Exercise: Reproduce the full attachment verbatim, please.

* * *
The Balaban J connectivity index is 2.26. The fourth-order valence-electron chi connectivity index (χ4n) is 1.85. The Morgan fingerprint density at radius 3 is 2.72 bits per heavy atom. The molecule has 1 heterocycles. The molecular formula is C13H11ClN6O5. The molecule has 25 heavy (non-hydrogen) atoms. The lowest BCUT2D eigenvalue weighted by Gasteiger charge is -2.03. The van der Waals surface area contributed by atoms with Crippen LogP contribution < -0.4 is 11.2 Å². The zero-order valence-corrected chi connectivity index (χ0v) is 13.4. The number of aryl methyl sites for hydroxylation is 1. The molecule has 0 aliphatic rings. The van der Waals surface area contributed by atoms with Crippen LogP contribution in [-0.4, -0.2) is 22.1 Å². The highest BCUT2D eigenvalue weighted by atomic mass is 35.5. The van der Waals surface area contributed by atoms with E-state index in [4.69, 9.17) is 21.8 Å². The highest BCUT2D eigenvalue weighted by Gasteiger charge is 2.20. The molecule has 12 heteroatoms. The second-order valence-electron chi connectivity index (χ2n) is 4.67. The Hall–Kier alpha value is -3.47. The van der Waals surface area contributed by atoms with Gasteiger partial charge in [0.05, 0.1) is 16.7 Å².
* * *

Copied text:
The Balaban J connectivity index is 2.26. The fourth-order valence-electron chi connectivity index (χ4n) is 1.85. The Morgan fingerprint density at radius 3 is 2.72 bits per heavy atom. The molecule has 1 heterocycles. The molecular formula is C13H11ClN6O5. The molecule has 25 heavy (non-hydrogen) atoms. The lowest BCUT2D eigenvalue weighted by Gasteiger charge is -2.03. The van der Waals surface area contributed by atoms with Crippen LogP contribution < -0.4 is 11.2 Å². The zero-order valence-corrected chi connectivity index (χ0v) is 13.4. The number of aryl methyl sites for hydroxylation is 1. The molecule has 0 aliphatic rings. The van der Waals surface area contributed by atoms with Crippen LogP contribution in [-0.4, -0.2) is 22.1 Å². The highest BCUT2D eigenvalue weighted by atomic mass is 35.5. The van der Waals surface area contributed by atoms with E-state index in [4.69, 9.17) is 21.8 Å². The highest BCUT2D eigenvalue weighted by Gasteiger charge is 2.20. The molecule has 12 heteroatoms. The second-order valence-electron chi connectivity index (χ2n) is 4.67. The Hall–Kier alpha value is -3.47. The van der Waals surface area contributed by atoms with Gasteiger partial charge in [0.05, 0.1) is 16.7 Å².